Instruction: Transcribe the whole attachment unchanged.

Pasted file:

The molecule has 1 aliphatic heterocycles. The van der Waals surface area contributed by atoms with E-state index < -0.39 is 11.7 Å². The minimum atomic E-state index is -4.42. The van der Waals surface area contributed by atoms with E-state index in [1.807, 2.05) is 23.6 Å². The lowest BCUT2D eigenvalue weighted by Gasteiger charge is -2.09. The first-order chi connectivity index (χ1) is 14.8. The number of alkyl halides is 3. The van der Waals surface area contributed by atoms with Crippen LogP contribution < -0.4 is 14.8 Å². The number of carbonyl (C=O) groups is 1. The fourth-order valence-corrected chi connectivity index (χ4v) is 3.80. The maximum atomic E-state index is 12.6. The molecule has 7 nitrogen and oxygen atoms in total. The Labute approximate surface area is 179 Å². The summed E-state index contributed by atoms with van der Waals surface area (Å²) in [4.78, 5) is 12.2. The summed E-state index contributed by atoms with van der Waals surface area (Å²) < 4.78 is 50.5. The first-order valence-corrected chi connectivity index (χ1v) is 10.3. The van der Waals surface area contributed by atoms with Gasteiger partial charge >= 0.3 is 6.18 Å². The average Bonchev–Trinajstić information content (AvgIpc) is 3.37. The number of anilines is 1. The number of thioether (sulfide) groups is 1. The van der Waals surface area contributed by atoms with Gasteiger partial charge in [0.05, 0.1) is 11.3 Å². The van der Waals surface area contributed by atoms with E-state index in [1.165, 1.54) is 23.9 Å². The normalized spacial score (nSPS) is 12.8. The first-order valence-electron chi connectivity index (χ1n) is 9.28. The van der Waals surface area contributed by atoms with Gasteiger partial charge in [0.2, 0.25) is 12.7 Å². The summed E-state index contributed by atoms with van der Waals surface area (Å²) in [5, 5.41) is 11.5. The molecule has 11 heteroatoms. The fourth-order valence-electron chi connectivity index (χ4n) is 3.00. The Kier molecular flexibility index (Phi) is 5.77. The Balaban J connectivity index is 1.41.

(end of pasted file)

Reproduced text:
The molecule has 1 aliphatic heterocycles. The van der Waals surface area contributed by atoms with E-state index < -0.39 is 11.7 Å². The minimum atomic E-state index is -4.42. The van der Waals surface area contributed by atoms with E-state index in [1.807, 2.05) is 23.6 Å². The lowest BCUT2D eigenvalue weighted by Gasteiger charge is -2.09. The first-order chi connectivity index (χ1) is 14.8. The number of alkyl halides is 3. The van der Waals surface area contributed by atoms with Crippen LogP contribution < -0.4 is 14.8 Å². The number of carbonyl (C=O) groups is 1. The fourth-order valence-corrected chi connectivity index (χ4v) is 3.80. The maximum atomic E-state index is 12.6. The molecule has 7 nitrogen and oxygen atoms in total. The Labute approximate surface area is 179 Å². The summed E-state index contributed by atoms with van der Waals surface area (Å²) in [4.78, 5) is 12.2. The summed E-state index contributed by atoms with van der Waals surface area (Å²) < 4.78 is 50.5. The first-order valence-corrected chi connectivity index (χ1v) is 10.3. The van der Waals surface area contributed by atoms with Gasteiger partial charge >= 0.3 is 6.18 Å². The average Bonchev–Trinajstić information content (AvgIpc) is 3.37. The number of anilines is 1. The number of thioether (sulfide) groups is 1. The van der Waals surface area contributed by atoms with Gasteiger partial charge in [0.05, 0.1) is 11.3 Å². The van der Waals surface area contributed by atoms with E-state index in [1.165, 1.54) is 23.9 Å². The normalized spacial score (nSPS) is 12.8. The first-order valence-electron chi connectivity index (χ1n) is 9.28. The van der Waals surface area contributed by atoms with Gasteiger partial charge in [0.2, 0.25) is 12.7 Å². The summed E-state index contributed by atoms with van der Waals surface area (Å²) in [5, 5.41) is 11.5. The molecule has 11 heteroatoms. The fourth-order valence-electron chi connectivity index (χ4n) is 3.00. The Kier molecular flexibility index (Phi) is 5.77. The Balaban J connectivity index is 1.41.